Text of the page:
Brand relevance is like fitness. You might have it now, but you have to work to maintain it. And there’s nothing quite like assumption to stall your progress.
Relevance is always shifting. Brands need to keep moving in response to their audience to stay top of mind.
Assuming what your audience value about you is a fast track to losing relevance.
And that loss can be dramatic.
Fast–forward to irrelevance
Remember Blockbuster Video? Chances are you were a regular visitor on Friday nights back in the early 2000s.
But search your local high street now and you’ll search in vain for a Blockbuster. The once ubiquitous chain is now completely absent.
So what happened?
Assumption happened. And the result is best illustrated by comparison with another US movie rental service: Netflix.
Blockbuster opened the doors of its first store in 1985. Its corporate mission? “To provide our customers with the most convenient access to media entertainment.” In a market where most video stores had a limited selection of titles, Blockbuster stores stocked thousands.
By 2004, Blockbuster was dominating the movie rental market. With around 9,000 stores worldwide, the chain enjoyed a massive $6bn revenue. At the same time, Netflix was a struggling startup.
By 2010, the tables had turned. Blockbuster was bankrupt. And Netflix? The struggling startup was now a $2.2bn company.
Today, Blockbuster is a footnote in history and Netflix is a behemoth worth more than $28bn. Four times as big as Blockbuster ever was. And still growing.
Assumptions determine direction of travel
The irony is, Blockbuster had the opportunity to buy Netflix. The fledgling company approached Blockbuster in 2000 in the hope of forging a partnership. Blockbuster waved the opportunity away. They had lost sight of their founding mission.
At that time, Netflix was pioneering streaming services and investing accordingly.They had recognised that the movie rental market was changing.
Blockbuster had been warned. The streaming revolution was on its way. But instead of holding to its corporate mission and taking the business in that direction, Blockbuster decided to double down on stock and inventory.
The movie rental business was travelling in one direction. Blockbuster decided to travel in the opposite direction.
Blockbuster’s direction of travel was determined by its assumptions.
They assumed what their customers valued about them. And they were wrong.
Assumption 1: Blockbuster assumed that their customers valued their wide selection of DVDs. But customers valued something deeper and more fundamental – choice.
Assumption 2: Blockbuster assumed that their customers valued their well placed locations. But customers valued convenience. And movie rental from home is hard to beat.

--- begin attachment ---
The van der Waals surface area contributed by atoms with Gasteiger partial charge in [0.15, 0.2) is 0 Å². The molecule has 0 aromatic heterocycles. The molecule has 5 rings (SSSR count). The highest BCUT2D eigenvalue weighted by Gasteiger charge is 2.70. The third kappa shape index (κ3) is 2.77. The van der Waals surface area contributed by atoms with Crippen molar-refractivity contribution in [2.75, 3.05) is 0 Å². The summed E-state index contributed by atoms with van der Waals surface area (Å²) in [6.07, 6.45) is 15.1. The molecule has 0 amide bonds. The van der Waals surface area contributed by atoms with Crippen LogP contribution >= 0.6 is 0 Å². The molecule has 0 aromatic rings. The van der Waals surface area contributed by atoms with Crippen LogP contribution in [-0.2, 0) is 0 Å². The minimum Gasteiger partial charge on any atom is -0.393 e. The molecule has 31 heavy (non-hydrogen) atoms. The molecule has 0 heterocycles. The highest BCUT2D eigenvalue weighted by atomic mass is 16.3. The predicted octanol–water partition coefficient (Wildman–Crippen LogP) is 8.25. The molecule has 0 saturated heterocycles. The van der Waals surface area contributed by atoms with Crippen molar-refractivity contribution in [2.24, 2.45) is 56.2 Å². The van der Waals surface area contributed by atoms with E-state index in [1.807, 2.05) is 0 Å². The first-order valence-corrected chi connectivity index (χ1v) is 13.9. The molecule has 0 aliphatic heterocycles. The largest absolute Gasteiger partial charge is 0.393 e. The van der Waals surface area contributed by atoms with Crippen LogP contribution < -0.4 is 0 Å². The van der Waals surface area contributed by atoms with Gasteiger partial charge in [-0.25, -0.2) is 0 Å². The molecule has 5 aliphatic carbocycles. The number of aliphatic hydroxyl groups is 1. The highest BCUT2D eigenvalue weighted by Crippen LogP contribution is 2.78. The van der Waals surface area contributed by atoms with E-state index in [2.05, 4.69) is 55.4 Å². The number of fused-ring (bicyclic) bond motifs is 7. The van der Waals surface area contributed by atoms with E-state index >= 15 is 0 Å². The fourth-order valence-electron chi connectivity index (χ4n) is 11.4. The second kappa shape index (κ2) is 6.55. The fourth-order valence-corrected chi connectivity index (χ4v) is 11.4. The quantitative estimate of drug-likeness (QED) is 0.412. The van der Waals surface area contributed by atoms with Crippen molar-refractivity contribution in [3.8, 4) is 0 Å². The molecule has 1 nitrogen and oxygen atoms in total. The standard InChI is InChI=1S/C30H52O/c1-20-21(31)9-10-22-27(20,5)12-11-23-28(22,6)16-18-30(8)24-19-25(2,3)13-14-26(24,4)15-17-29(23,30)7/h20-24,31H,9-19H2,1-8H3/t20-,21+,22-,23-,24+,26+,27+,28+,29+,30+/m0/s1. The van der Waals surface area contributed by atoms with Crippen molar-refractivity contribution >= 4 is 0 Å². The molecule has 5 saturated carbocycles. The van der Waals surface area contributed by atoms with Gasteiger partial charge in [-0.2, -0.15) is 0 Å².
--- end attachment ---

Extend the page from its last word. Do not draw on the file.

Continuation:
Assumption 3: Blockbuster assumed that its customers valued their great offers. What customers really appreciated was good value.
Remember Blockbuster’s corporate mission, “To provide our customers with the most convenient access to media entertainment”? If Blockbuster had stayed true to this, it could’ve maintained its relevance. As it happened, the company appeared more concerned with maximising shareholder profits.
Want to stay relevant? Just ask
Blockbuster’s woes provide a lesson in how you can use your organisation’s original vision to rediscover your relevance for today. Mining an organisation’s heritage often provides fertile ground for taking the brand in a fresh direction.
But this mining needs to be paired with research into what your customers actually value about you. Out with the old assumptions. In with accurate perceptions.
And thankfully this is now easier than ever.
You can identify what your customers value and then use these insights to inform your rebrand. That way, your brand position won’t be based on assumption but on accurate and up to date information.
Our processes are specifically designed to highlight differences between what employees think about the brand and what customers think about it.
The differences are often illuminating.
For example, we worked with a property developer who felt that the family connections in the business were perceived as a problem.
Our research revealed something entirely different.
Customers actually perceived the family connection as a strength. It gave the impression that they were a safe pair of hands.
So make sure that any review you conduct is similarly designed to bring out differences in perception.
With the insights you gather from this, you’ll have the makings of a solid foundation for your brand. Relevance will be baked into it.
But the work doesn’t stop there. Customer opinions can change rapidly, so you need to build in regular testing of your assumptions. What your customers valued about you last year may not be the same things that they value about you now.
And no company is immune to shifts in the marketplace. Netflix will need to respond thoughtfully to changes posed by the launch of the new streaming platform Disney+. Disney’s content beats both Netflix and Amazon in consumer perceptions of quality, according to Ampere Analysis. Losing a significant amount of popular content from Netflix could leave the platform exposed. The service will need to work hard to remain popular with its changing audience.
Like fitness, relevance can’t be stored up. It needs to be maintained. And that comes from getting the views of your customers on a regular basis. It could be that your original vision is still as relevant as ever.
So you want to stay relevant?
Ask. Don’t assume.